Because the Supreme Court explained that the process must allow an employer to impeach the statistical model and litigate its affirmative defenses, and that there must be “glue” holding claims together beyond statistical evidence, the defense bar is likewise claiming victory.  But even they must admit that it is not the death blow to wage-hour class actions that they may have hoped for.

In truth, Duran is a unusual decision in that it provides more than a few quotes for plaintiffs’ lawyers and defense lawyers alike to rely on.

Ultimately, the most important language in Duran may be this: “A trial plan that relies on statistical sampling must be developed with expert input and must afford the defendant an opportunity to impeach the model or otherwise show its liability is reduced.”

What does this mean?

It means that some trial plans based on statistical sampling may be approved.

And it means that some trial plans based on statistical sampling may not be approved.

It means that a trial court’s analysis will turn, at least in part, on whether the employer will be able to impeach the model and show that it does not work.

And it means that, more than ever, these cases are going to require the parties to retain expert witnesses, and whether classes will be certified will turn on those expert witnesses.  Remember, the Court did not just say that a trial plan that relies on statistical sampling might be appropriate.  No, it said that such a trial plan “developed with expert input” might be appropriate.

The result of all of this is that, with the plaintiffs’ bar now emboldened because the door has not been shut on the use of statistical evidence on liability, employers may face even more wage-hour class actions in California than before.

And statistical experts can go buy those new houses, cars and boats they’ve been eyeing because their services will be in greater demand than ever.  They are the real victors in this decision.

By Michael Kun

If employers with operations in California believed that they could not possibly face more wage claims than they already do, they can think again.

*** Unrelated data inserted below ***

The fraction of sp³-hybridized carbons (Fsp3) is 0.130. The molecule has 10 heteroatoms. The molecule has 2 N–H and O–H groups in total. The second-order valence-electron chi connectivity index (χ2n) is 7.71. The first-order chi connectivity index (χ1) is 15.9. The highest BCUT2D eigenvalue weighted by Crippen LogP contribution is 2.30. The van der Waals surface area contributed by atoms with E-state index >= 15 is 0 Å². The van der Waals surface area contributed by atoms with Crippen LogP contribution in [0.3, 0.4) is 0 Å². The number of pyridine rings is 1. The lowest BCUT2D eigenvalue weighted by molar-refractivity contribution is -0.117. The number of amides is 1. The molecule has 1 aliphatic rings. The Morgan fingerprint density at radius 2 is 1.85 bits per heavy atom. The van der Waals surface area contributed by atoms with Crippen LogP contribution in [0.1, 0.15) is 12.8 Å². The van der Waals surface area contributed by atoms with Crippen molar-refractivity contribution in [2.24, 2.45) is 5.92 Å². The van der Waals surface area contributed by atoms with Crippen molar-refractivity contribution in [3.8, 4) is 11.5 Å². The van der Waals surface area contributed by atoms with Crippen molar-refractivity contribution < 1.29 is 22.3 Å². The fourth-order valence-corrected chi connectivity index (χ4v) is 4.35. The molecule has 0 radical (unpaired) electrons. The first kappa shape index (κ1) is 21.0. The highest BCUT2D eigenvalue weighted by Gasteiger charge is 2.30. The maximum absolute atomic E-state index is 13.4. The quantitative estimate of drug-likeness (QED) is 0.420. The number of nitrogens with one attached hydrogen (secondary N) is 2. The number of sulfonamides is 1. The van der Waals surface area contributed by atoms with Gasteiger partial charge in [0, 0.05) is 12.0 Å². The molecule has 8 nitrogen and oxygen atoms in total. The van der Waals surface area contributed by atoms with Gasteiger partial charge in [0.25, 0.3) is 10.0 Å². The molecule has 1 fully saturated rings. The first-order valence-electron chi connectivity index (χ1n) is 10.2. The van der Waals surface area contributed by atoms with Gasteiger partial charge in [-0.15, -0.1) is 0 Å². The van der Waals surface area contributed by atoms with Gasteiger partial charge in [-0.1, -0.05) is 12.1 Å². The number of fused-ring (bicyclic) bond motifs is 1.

The California Department of Labor Standards Enforcement (“DLSE”) – the state agency that addresses wage claims – has launched a new website designed to notify employees of their rights and explain how to file claims:

http://www.wagetheftisacrime.com/What-We-Do.html#laborCommissioner

The website provides detailed information about the various types of claims individuals may bring, and how to bring them. As the website explains, all an employee needs to do is fill out a form and mail it to the DLSE.

And the website includes links to those forms — and instructional guides — in English, Spanish, Chinese, Korean, Vietnamese, Tagalog, and Punjabi.

While only time will tell just how many more wage claims are filed as a result of this new website and the publicity surrounding it, one thing remains certain – state and federal agencies are more focused than ever on wage issues. And, as a result, employers must be, too.

By Michael Kun

We have written several times in this blog about California’s unusual – and unusually vague – “suitable seating” law, which requires some employers to provide some employees with suitable seating if the nature of their work reasonably permits it.  The previously obscure law has become the subject of numerous class actions in California.  And parties and the courts have struggled to interpret a vague law that has little legislative history and even less interpretive case law.